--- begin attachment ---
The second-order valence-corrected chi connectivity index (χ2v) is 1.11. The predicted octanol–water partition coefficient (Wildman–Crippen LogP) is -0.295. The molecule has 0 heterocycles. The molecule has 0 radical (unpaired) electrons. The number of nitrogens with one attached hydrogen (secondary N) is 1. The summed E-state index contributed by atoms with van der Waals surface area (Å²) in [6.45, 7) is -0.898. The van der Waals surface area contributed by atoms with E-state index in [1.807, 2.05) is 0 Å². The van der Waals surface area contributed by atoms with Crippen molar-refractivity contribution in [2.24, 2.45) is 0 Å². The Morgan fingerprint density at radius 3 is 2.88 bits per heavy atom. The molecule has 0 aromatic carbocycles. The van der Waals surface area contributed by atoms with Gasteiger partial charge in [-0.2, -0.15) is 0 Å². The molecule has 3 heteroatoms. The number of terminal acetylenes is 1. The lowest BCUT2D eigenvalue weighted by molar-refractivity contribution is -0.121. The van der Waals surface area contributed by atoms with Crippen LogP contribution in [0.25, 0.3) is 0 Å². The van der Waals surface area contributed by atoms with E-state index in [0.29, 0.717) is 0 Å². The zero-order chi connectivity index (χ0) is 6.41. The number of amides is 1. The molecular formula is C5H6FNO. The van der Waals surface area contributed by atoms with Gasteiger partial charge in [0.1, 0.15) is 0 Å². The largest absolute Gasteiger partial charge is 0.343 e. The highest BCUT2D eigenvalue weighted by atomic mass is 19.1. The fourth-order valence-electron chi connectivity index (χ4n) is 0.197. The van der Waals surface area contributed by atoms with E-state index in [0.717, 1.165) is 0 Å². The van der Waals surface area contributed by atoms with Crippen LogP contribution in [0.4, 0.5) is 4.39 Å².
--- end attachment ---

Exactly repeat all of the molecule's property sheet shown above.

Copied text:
The second-order valence-corrected chi connectivity index (χ2v) is 1.11. The predicted octanol–water partition coefficient (Wildman–Crippen LogP) is -0.295. The molecule has 0 heterocycles. The molecule has 0 radical (unpaired) electrons. The number of nitrogens with one attached hydrogen (secondary N) is 1. The summed E-state index contributed by atoms with van der Waals surface area (Å²) in [6.45, 7) is -0.898. The van der Waals surface area contributed by atoms with E-state index in [1.807, 2.05) is 0 Å². The van der Waals surface area contributed by atoms with Crippen molar-refractivity contribution in [2.24, 2.45) is 0 Å². The Morgan fingerprint density at radius 3 is 2.88 bits per heavy atom. The molecule has 0 aromatic carbocycles. The van der Waals surface area contributed by atoms with Gasteiger partial charge in [-0.2, -0.15) is 0 Å². The molecule has 3 heteroatoms. The number of terminal acetylenes is 1. The lowest BCUT2D eigenvalue weighted by molar-refractivity contribution is -0.121. The van der Waals surface area contributed by atoms with Crippen LogP contribution in [0.25, 0.3) is 0 Å². The van der Waals surface area contributed by atoms with E-state index in [0.29, 0.717) is 0 Å². The zero-order chi connectivity index (χ0) is 6.41. The number of amides is 1. The molecular formula is C5H6FNO. The van der Waals surface area contributed by atoms with Gasteiger partial charge in [0.1, 0.15) is 0 Å². The largest absolute Gasteiger partial charge is 0.343 e. The highest BCUT2D eigenvalue weighted by atomic mass is 19.1. The fourth-order valence-electron chi connectivity index (χ4n) is 0.197. The van der Waals surface area contributed by atoms with E-state index in [0.717, 1.165) is 0 Å². The van der Waals surface area contributed by atoms with Crippen LogP contribution in [0.4, 0.5) is 4.39 Å².